As is common for phasers, an LFO can modulate that Sweep knob for you. It’s got two rate ranges: a glacial 0.01‑2.5 Hz, and a ‘normal’ 1‑250 Hz, which is how the knob is calibrated. Low rates can be subtle and beautiful, generating almost unnoticeable but nevertheless constant change. High rates encroach on FM territory, generating clangorous tones: this makes sense of the Stun and Kill markings on the LFO Amount knob.

The 103 has its own additional stereo settings. It can recreate what the hardware could do, which is to have a two‑channel output, one carrying the main signal and one with an inverted filter response (where filter peaks became troughs, and vice versa). This gave some stereo involvement when the channels were panned in opposition, but a level mismatch arose with high resonance settings. Thankfully the plug‑in can optionally go one better, running two separate phasers in parallel, under the hood, and inverting their LFO phase. This is arguably better sounding, and generates the full, swirling ‘far out’ effect typical of other stereo phasers.

To my ears the MF‑103S sounds very good, imbuing instant character and nostalgia. Generally it’s a stronger (and literally louder) flavour, and a more bass‑ and middle‑dominated sound, than several other plug‑in phasers I compared it to. A quick check with a spectrum analyser shows its band frequencies never rise above around 4kHz, whereas the (unashamedly digital) alternatives easily extended to 20kHz. Consequently, while the 103 excels in a sort of guttural, almost distorted character, it doesn’t readily pull off subtle, silky, sizzly ‘hi‑fi’ effects. Horses for courses...

Next up, what for many aficionados is the Holy Grail Fooger: the MF‑104 delay. Original units are mono and fully analogue, using a bucket‑brigade design. That term relates to the way that thousands of ‘cells’ in the analogue circuit pass the input signal along sequentially by fractions of a second to produce a cumulative delay, as a bucket of water might be passed along a line. Steep filtration was designed‑in, to prevent the analogue clocking that runs the system bleeding through into the audio signal, and the result is a massive loss of high‑frequency content that becomes the basis of the delay’s character. MF‑104s are astonishingly dark‑sounding, offering a syrupy warmth and weight, and effortlessly vintage vibe.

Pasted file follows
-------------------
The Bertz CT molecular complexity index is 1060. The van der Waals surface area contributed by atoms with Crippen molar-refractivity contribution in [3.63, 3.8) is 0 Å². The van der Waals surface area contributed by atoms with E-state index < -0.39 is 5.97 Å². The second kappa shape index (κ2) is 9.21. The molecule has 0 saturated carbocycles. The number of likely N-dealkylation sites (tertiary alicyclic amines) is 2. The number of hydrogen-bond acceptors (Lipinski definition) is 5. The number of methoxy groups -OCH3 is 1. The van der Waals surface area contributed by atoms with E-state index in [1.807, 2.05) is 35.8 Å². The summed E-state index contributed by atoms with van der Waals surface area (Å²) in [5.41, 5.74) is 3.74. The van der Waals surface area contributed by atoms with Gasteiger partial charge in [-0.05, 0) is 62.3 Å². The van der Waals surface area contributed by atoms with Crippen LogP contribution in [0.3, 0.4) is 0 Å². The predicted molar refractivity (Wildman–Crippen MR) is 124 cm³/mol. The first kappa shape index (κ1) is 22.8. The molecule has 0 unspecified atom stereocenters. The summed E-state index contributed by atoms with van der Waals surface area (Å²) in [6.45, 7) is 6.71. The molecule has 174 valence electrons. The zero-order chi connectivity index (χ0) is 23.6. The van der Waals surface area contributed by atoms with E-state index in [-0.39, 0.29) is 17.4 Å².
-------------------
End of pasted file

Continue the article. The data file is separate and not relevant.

As a matter of geeky Moog history, the first MF‑104s were as simple as could be: a delay line and a feedback control. Delay times ranged from 40 to 800 milliseconds, dialled in over two switchable ranges, 40‑400 and 80‑800 ms, with the short range having a slightly brighter tone. The later MF‑104M added an LFO to modulate the delay time, and it’s this model on which the plug‑in is closely based.

In short, it’s a wonderful‑sounding delay, with a very strong character. The tone shift of the switchable time ranges has been maintained, and there’s rampant self‑oscillation above the Feedback knob’s 8 setting. The creative scope includes entirely conventional tempo‑sync’ed echoes, beautiful meandering modulated warmth via the LFO, naïve amp‑like slapback sounds, and synth‑territory Radiophonic‑style effects. The dark character is complex and more than just a matter of filtration; I tried several other multi‑purpose delay plug‑ins with onboard filters and could get somewhat close to the MF‑104, but I could not match it.

Additional rear‑panel options massively extend the repertoire of sonic treatments offered by all the plug‑ins; the MF‑104 delay is shown here.
Furthermore, this plug‑in is hugely more versatile than the hardware. First, there’s a ping‑pong mode, which extends the range into spatial stereo treatments. You can also choose bipolar or unipolar LFO polarity, or introduce some analogue ‘slop’ in the delay timing (which also charmingly loosens the stereo image of mono mode). Also, a ‘spillover’ option that lets delay repeats continue on after the pedal is bypassed, which was a common hardware modification in original units, is just a click away. More fundamental still, and bordering on heresy for Moog purists perhaps, is a selectable tone control. A Legacy setting preserves the inky‑black original sound, while Analog opens it up significantly, and Modern makes this 104 a full‑bandwidth, clean, correct, digital delay alternative.